The crossover inputs receive the stereo signal from the CJ pre-amp.  The high-pass outputs go directly to the upper outputs for the C-J mono blocks.  The outputs of the rumble filter go to their respective output sockets for connection to a more powerful solid state stereo power amp for the bass drivers.  A 4-pole muting relay (powered by an unregulated output of the power supply) shorts the four outputs on powering down.

I decided to stack the equaliser boards (right channel above the left) and used unusual horizontal trim pots extending off the sides of the PCBs with their through-holes aligned to allow a vertical square shaft to pass through and turn two pots simultaneously as though they were dual-gang pots but without the need to tie one board to the other with 17 short wire links!  The equalisers are a set-and-forget arrangement requiring removal of the lid to gain access for re-setting.  And yes – the pots do turn backwards which is a little confusing at first.  🙂


There was a small problem of chassis height.  I wanted everything to fit in a slim-line chassis and the one I liked had only 46mm internal height.  I figured it could be done with 17mm above each equaliser PCB.  The only real problem was the on-board power supply capacitors and power supply regulators of each board and the usual vertical header pin sockets that would have the wires extending upward, but I carefully mounted the regulators over and under the PCBs with their legs bent in odd directions and was able to source squat Japanese filter caps that fitted straight in vertically.  I also sourced some neat screw terminal headers allowing the connecting wires to extend sideways.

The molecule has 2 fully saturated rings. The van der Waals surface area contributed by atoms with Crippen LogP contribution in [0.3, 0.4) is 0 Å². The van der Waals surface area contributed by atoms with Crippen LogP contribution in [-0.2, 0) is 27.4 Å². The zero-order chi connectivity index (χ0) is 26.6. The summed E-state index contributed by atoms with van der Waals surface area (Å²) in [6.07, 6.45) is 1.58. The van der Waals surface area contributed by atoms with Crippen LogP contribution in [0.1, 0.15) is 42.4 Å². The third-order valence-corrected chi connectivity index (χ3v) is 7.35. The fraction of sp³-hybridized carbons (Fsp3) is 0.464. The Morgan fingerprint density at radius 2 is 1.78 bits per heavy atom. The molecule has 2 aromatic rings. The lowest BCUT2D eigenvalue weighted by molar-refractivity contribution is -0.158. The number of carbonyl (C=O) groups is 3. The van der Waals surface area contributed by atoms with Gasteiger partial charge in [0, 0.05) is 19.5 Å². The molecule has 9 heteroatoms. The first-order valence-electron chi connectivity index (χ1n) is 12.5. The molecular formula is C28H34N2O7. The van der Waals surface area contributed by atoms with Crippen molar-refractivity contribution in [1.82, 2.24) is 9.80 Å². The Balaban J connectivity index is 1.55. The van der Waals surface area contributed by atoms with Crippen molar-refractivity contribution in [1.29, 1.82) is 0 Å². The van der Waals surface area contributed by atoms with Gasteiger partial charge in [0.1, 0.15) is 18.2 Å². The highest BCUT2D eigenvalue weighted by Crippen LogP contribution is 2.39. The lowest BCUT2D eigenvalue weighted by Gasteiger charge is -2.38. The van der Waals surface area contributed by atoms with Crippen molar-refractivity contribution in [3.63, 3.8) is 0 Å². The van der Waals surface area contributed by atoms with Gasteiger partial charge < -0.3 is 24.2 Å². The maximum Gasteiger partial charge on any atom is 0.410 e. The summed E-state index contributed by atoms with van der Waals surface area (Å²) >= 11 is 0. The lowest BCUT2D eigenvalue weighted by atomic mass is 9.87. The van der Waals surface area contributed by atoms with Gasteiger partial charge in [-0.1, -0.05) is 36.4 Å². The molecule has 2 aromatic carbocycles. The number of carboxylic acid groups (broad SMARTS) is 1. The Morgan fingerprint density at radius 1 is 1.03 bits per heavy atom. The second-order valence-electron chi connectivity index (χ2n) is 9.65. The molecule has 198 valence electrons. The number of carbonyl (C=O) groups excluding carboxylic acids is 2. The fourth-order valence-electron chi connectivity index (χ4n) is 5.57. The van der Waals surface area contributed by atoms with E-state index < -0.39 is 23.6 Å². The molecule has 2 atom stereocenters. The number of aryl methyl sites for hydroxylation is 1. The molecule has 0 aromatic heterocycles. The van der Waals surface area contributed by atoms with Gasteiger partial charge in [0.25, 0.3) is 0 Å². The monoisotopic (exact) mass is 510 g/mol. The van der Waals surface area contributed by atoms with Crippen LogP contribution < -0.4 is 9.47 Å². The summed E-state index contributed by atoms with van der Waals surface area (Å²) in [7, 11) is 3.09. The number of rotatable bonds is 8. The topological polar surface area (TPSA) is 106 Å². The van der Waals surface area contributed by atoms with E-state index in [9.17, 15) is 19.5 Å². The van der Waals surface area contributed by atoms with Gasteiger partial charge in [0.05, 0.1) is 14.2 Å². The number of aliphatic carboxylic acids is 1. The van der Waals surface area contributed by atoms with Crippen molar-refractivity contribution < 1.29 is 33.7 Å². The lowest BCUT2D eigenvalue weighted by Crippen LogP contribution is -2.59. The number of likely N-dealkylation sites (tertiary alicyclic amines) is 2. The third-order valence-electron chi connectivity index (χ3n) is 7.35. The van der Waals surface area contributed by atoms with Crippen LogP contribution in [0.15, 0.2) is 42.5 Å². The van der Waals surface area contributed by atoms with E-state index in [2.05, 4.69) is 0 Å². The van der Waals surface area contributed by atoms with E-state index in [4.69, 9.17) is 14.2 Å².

Here is a side-on photo of the stacked equaliser boards (bit tight eh?).  The diodes at the left in front of the filter caps were removed after the photo was taken.

I was going to raise the crossover frequency slightly (to 112 Hz) so that standard 20 – 100 Hz bands of the equalisers could be used without the top band coinciding too closely with the crossover point, but on the PCB designer’s recommendation I chose the closest possible crossover frequency (102Hz) to the original passive design.  I took his advice that being of band-pass design the sub-woofers might not be very tolerant of out-of-band signals and that with the last pot of each board centred, the equalisers would be almost transparent at the top of the woofers’ pass band.  Also, if the natural 4th order upper roll-off of the sub-woofers happened to overlap with the active low pass slope, the resultant 48dB/octave slope would cause an unwanted dip.  Best hope that the natural roll off is somewhat higher (luckily it was).  And it is probably better to retain the lower range of the midrange drivers for better sound quality compared to that emanating via the ports anyway.